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I'm facing a problem and Im having problems to decide/figure-out an approach to solve it. The problem is the following:

Given N phone calls to be made, schedule in a way that the maximum of them be made.

Know Info:

  • Number of phone calls pending
  • Number callers (people who will talk on the phone)
  • Type of phone call (Reminder, billing, negotiation, etc...)
  • Estimate duration of phone call type (reminder:1min, billing:3min, negotiation:15min, etc...)
  • Number of phone calls pending
  • Ideal date for a given call
  • "Minimum" date of the a given call (can't happen before...)
  • "Maximum" date of the a given call (can't happen after...)
  • A day only have 8 hours
  • Rules:

  • Phone calls cannot be made before the "Minimum" or after the "Maximum" date
  • Reminder call placed award 1 point, reminder call missed -2 points
  • Billing call placed award 6 points, billing call missed -9 points
  • Negotiation call placed award 20 points, Negotiation call missed -25 points
  • A phone calls to John must be placed by the first person to ever call him. Notice that it does not HAVE TO, but, that call will earn extra points if you do...
  • I know a little about A.I. and I can recognize this a problem that fits the class, but i just dont know which approach to take... should i use neural networks? Graph search?

    PS: this is not a academic question. This a real world problem that im facing.
    PS2: Pointing system is still being created... the points here sampled are not the real ones...
    PS3: The resulting algol can be executed several times (batch job style) or it can be resolved online depending on the performance...
    PS4: My contract states that I will charge the client based on: (amount of calls I place) + (ratio * the duration of the call), but theres a clause about quality of service, and only placing reminders calls is not good for me, because even when reminded, people still forget to attend their appointments... which reduces the "quality" of the service I provide... i dont know yet the exact numbers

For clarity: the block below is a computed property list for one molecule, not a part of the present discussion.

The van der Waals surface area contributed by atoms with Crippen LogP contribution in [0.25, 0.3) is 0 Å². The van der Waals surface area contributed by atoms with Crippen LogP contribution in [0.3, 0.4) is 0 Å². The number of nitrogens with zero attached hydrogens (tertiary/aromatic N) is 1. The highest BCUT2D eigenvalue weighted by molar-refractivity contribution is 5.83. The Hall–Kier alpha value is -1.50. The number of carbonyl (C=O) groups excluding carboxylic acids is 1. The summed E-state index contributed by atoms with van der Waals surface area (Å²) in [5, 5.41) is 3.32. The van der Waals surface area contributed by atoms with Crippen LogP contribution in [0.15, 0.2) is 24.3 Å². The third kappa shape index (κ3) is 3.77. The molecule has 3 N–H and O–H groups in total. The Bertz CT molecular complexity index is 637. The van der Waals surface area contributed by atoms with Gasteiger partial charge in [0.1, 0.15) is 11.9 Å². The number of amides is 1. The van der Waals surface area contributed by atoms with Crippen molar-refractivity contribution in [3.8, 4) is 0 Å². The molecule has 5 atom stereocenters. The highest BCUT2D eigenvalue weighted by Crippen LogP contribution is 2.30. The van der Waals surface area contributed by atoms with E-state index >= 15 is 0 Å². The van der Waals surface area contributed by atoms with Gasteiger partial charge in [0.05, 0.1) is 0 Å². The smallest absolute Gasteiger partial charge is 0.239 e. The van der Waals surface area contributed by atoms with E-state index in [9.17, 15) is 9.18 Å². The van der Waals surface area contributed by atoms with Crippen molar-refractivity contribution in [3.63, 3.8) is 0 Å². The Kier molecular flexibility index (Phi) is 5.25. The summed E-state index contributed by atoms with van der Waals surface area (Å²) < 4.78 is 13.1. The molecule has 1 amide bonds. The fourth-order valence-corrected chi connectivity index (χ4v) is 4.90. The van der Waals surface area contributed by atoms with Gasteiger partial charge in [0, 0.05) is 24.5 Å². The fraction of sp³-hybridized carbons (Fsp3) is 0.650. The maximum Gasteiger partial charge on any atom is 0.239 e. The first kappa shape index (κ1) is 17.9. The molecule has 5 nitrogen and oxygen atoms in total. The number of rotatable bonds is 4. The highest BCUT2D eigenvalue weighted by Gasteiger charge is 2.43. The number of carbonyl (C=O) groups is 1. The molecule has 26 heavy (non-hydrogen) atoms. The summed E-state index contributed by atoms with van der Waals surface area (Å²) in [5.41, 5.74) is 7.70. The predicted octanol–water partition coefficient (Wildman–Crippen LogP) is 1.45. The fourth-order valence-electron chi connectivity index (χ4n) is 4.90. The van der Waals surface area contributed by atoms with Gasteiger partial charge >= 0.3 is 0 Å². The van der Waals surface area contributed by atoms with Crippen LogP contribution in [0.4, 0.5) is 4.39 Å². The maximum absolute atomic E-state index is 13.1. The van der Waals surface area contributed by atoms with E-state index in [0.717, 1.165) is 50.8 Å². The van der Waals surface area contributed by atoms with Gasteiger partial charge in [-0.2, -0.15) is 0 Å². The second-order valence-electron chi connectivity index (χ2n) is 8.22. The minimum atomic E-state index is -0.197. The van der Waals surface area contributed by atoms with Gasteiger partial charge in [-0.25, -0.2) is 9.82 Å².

share|improve this question
    "Extra points if you do" - is this homework? –  Dan-o Dec 28 '12 at 16:21
    @Dan-o no its not! (read last line) it's just a remark... –  Leonardo Dec 28 '12 at 16:22
    Ah. I commented before reading to the end. I am working on patience. :) –  Dan-o Dec 28 '12 at 16:25
    I think you need to edit your goal too - points don't matter if you're scheduling for maximum calls. They do if you're scheduling for maximum points. –  Bobson Dec 28 '12 at 17:37
    @Bobson i just edited again... check the ps4 –  Leonardo Dec 28 '12 at 18:23

    2 Answers 2

    up vote 4 down vote accepted

    This does not seem like a problem for AI.

    If it were me I would create a set of rules, ordered by priority. Then start filling in the caller's schedule.

    Mabey one of the rules is to assign the shortest duration call types first (to satisfy the "maximum number of calls made" criteria).

    This is sounding more and more like a knapsack problem, where you would substitute in call duration and call points for weight and price.

    share|improve this answer
    noticed and edited to futher explain the problem –  Leonardo Dec 28 '12 at 16:42
    updated answer. –  Dan-o Dec 28 '12 at 20:31
    looks very promissing! –  Leonardo Jan 2 '13 at 12:12

    This is just a very basic answer, but you could try to "brute force" an optimum solution:

    • Use the Combinatorics library (it's in NuGet too) to generate every permutation of calls for a given person to make in a given time period (looking one week into the future, for instance).
    • For each permutation, group the calls into 8-hour chunks by estimated duration, and assign a date to them.
    • Iterate through the chunks - if you get to a call too early, discard that permutation. Otherwise add or subtract points based on whether the call was made before the end date. Store the total score as the score for that permutation.
    • Choose the permutation with the highest score.
    share|improve this answer
    i dont know about that... generate every permutation of a 6000 (expected number of calls on the first week) calls backlog looks very very expensive and not very "dynamic"... –  Leonardo Jan 2 '13 at 12:38
    @Leonardo - That's why it's the "Brute force" solution. It doesn't scale well, but it works for small enough data sets. Even if you don't use it for your live code, you might want to implement it for a small test set of data in order to cross-check your algorithm. –  Bobson Jan 2 '13 at 14:10
    +1 well said, i will do it! i was in fact worring about how to test it... –  Leonardo Jan 2 '13 at 15:50

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